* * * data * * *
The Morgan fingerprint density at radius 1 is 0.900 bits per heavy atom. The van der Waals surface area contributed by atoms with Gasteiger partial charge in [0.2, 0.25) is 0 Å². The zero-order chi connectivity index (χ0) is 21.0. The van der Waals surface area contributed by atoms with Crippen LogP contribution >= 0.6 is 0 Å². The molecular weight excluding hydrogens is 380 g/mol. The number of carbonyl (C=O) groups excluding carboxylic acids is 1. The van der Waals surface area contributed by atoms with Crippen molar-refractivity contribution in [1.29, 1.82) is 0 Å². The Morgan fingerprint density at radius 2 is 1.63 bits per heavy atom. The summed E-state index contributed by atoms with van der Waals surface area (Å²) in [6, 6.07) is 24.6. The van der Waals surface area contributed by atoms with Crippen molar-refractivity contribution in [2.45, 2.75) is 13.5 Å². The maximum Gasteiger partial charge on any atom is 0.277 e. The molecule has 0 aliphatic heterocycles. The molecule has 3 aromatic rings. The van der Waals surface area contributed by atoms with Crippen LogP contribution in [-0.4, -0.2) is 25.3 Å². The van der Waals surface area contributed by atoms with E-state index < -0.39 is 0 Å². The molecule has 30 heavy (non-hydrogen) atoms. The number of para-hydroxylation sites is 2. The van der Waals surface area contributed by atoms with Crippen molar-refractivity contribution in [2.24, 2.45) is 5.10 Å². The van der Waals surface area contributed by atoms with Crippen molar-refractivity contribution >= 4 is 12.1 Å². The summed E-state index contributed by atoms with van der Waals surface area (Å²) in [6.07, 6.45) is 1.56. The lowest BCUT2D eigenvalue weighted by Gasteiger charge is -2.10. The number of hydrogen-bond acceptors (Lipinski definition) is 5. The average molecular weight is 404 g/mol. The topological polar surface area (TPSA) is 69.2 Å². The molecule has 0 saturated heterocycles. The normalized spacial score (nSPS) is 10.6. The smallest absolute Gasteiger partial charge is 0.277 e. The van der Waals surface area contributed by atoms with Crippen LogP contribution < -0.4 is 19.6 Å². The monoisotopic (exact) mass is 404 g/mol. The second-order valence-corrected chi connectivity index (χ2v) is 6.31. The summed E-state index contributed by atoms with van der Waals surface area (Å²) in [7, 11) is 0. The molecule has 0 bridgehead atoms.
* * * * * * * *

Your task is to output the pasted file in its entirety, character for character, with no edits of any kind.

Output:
The Morgan fingerprint density at radius 1 is 0.900 bits per heavy atom. The van der Waals surface area contributed by atoms with Gasteiger partial charge in [0.2, 0.25) is 0 Å². The zero-order chi connectivity index (χ0) is 21.0. The van der Waals surface area contributed by atoms with Crippen LogP contribution >= 0.6 is 0 Å². The molecular weight excluding hydrogens is 380 g/mol. The number of carbonyl (C=O) groups excluding carboxylic acids is 1. The van der Waals surface area contributed by atoms with Crippen molar-refractivity contribution in [1.29, 1.82) is 0 Å². The Morgan fingerprint density at radius 2 is 1.63 bits per heavy atom. The summed E-state index contributed by atoms with van der Waals surface area (Å²) in [6, 6.07) is 24.6. The van der Waals surface area contributed by atoms with Crippen molar-refractivity contribution in [2.45, 2.75) is 13.5 Å². The maximum Gasteiger partial charge on any atom is 0.277 e. The molecule has 0 aliphatic heterocycles. The molecule has 3 aromatic rings. The van der Waals surface area contributed by atoms with Crippen LogP contribution in [-0.4, -0.2) is 25.3 Å². The van der Waals surface area contributed by atoms with E-state index < -0.39 is 0 Å². The molecule has 30 heavy (non-hydrogen) atoms. The number of para-hydroxylation sites is 2. The van der Waals surface area contributed by atoms with Crippen molar-refractivity contribution in [2.24, 2.45) is 5.10 Å². The van der Waals surface area contributed by atoms with Crippen molar-refractivity contribution >= 4 is 12.1 Å². The summed E-state index contributed by atoms with van der Waals surface area (Å²) in [6.07, 6.45) is 1.56. The lowest BCUT2D eigenvalue weighted by Gasteiger charge is -2.10. The number of hydrogen-bond acceptors (Lipinski definition) is 5. The average molecular weight is 404 g/mol. The topological polar surface area (TPSA) is 69.2 Å². The molecule has 0 saturated heterocycles. The normalized spacial score (nSPS) is 10.6. The smallest absolute Gasteiger partial charge is 0.277 e. The van der Waals surface area contributed by atoms with Crippen LogP contribution < -0.4 is 19.6 Å². The monoisotopic (exact) mass is 404 g/mol. The second-order valence-corrected chi connectivity index (χ2v) is 6.31. The summed E-state index contributed by atoms with van der Waals surface area (Å²) in [7, 11) is 0. The molecule has 0 bridgehead atoms.